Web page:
Six months after the Evo VI launched, Mitsubishi announced the Lancer Evolution VI Limited Edition. This model featured a number of Ralliart parts, including an air suction and intercooler pipe set, a sports exhaust and radiator, a high performance air filter and oil filler caps.
Along with the Limited Edition, Mitsubishi also released the Evo VI Zero Fighter and the Extreme.
Evo VI Zero Fighter
The Zero Fighter was supposed to be based on the RS, but many later versions were based on the GSR. It features thicker anti-roll bars, firmer mounts and a shiny strut brace to increase stiffness. The car runs lower on stiffer springs and dampers, and the wheels are one inch larger than on the standard Evo VI. Tyres were 225/40ZR18 Bridgestone’s.
The Zero Fighter’s engine also received some attention as well; with a smarter ECU, a new induction system with mushroom-shaped air filter, aluminium intercooler piping, a stainless sports exhaust, and lighter titanium turbo internals.
All these changes meant that the Zero Fighter produced an impressive 340 hp and 303 lb ft of torque, making it significantly more powerful than the standard Evo VI. The car could go from 0-100 km/h (62 mph) in as little as four seconds and on to a top speed of 233 km/h (245 mph).
Evo VI Extreme
The Extreme version of the Evo VI featured many of the same upgrades found on the Zero Fighter. Stock Evolution models were modified by Ralliart UK and they installed their own Sports ECU that increased boost. They also fitted a number of other upgrades that helped boost power to 340 horsepower and 303 lb ft of torque, the same as the Zero.
Ralliart gave the Extreme 18-inch wheels and 235/40ZR18 tyres, and they also lowered the suspension by 28mm at the front and 14mm at the rear. A sports Limited Slip Differential was fitted, but ABS and the AYC system were not.
With all that power the Extreme could go from 0-100 km/h in four seconds and on to a top speed of 250 km/h (155 mph). Only 50 examples were made, so they are pretty rare cars.
Evolution VI Tommi Mäkinen Edition
Mitsubishi launched the Tommi Mäkinen Edition at the end of 1999, with sales beginning in January 2000. The car was introduced to celebrate Mäkinen’s four consecutive WRC drivers’ championships, and is sometimes referred to as the Evo 6.5 or TME.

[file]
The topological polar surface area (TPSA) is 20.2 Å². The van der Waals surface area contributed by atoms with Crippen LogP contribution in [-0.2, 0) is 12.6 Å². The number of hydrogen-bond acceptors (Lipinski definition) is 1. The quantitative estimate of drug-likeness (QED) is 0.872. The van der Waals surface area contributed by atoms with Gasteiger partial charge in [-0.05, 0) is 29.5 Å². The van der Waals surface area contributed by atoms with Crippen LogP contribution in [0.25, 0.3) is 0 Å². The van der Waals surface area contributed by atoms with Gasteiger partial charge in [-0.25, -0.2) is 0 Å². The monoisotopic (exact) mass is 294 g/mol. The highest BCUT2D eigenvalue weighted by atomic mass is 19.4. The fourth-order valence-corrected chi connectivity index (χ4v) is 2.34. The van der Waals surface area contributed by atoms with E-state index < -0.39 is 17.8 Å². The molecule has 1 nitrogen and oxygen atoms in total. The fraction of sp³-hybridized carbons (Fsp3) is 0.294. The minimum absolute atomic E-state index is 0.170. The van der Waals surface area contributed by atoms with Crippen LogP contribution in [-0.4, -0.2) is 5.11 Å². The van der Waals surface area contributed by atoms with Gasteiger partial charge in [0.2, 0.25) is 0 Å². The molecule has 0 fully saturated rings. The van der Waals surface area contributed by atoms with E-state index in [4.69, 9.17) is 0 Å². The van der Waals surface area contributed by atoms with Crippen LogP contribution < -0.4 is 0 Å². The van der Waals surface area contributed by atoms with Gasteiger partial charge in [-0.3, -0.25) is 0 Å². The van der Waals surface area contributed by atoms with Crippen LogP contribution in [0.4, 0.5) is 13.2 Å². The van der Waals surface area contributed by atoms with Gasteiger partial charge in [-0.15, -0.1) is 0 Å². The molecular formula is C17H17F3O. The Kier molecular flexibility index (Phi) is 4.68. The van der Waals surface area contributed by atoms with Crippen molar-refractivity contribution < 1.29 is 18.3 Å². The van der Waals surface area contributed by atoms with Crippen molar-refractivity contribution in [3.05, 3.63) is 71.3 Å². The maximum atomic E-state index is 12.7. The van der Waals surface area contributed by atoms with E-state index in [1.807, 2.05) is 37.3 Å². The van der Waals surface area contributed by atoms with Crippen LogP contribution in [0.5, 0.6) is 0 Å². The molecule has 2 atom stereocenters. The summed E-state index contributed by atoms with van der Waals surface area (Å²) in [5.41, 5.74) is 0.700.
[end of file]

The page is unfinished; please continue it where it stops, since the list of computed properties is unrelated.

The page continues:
Both the engine and transmission were carried over from the VI, but with a few updates. High response titanium-aluminium alloy turbine blades were installed on the GSR’s turbo, along with a smaller diameter compressor wheel. RS models were fitted with the old turbo as standard, but buyers could opt for the new one if they so desired.
In addition to the changes to the turbocharger, the Tommi Mäkinen Edition was given a new exhaust with a big bore tailpipe. These changes meant that maximum torque was produced 250rpm lower down the rev-range.
The TME sat 10mm lower than the VI, as the GSR model came with the tarmac suspension setup (an option on the RS). Mitsubishi made the steering ratio quicker and a front tower bar was standard on all models. White Enkei 17-inch wheels came as standard on the GSR, while RS buyers had the option of purchasing them. A redesigned, more aggressive looking front bumper made the Tommi Mäkinen Edition easily distinguishable from the VI
Combined with the special ‘Passion Red’ colour package, the exterior of the Tommi Mäkinen Edition could be made to resemble a real WRC car. The inside of the TME was practically the same as the VI, but the blue trim and stitching was replaced with red (RS models had the same blue-themed interior as the VI) and there were Tommi Mäkinen Edition logos.
Evolution VII 2001